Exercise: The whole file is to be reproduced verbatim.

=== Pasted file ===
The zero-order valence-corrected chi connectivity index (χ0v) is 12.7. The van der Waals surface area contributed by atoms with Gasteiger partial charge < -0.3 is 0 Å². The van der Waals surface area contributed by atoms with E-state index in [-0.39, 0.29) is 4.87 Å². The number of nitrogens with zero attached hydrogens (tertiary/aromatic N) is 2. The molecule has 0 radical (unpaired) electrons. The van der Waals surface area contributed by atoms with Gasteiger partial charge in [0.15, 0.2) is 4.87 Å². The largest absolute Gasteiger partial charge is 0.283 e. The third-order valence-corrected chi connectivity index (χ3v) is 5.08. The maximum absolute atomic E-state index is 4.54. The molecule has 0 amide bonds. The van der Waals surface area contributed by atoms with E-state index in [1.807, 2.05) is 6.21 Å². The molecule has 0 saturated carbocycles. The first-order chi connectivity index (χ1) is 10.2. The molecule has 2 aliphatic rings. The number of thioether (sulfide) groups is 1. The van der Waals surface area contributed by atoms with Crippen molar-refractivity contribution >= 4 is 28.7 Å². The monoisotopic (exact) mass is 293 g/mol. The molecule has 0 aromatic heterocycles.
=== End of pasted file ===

The zero-order valence-corrected chi connectivity index (χ0v) is 12.7. The van der Waals surface area contributed by atoms with Gasteiger partial charge < -0.3 is 0 Å². The van der Waals surface area contributed by atoms with E-state index in [-0.39, 0.29) is 4.87 Å². The number of nitrogens with zero attached hydrogens (tertiary/aromatic N) is 2. The molecule has 0 radical (unpaired) electrons. The van der Waals surface area contributed by atoms with Gasteiger partial charge in [0.15, 0.2) is 4.87 Å². The largest absolute Gasteiger partial charge is 0.283 e. The third-order valence-corrected chi connectivity index (χ3v) is 5.08. The maximum absolute atomic E-state index is 4.54. The molecule has 0 amide bonds. The van der Waals surface area contributed by atoms with E-state index in [1.807, 2.05) is 6.21 Å². The molecule has 0 saturated carbocycles. The first-order chi connectivity index (χ1) is 10.2. The molecule has 2 aliphatic rings. The number of thioether (sulfide) groups is 1. The van der Waals surface area contributed by atoms with Crippen molar-refractivity contribution >= 4 is 28.7 Å². The monoisotopic (exact) mass is 293 g/mol. The molecule has 0 aromatic heterocycles.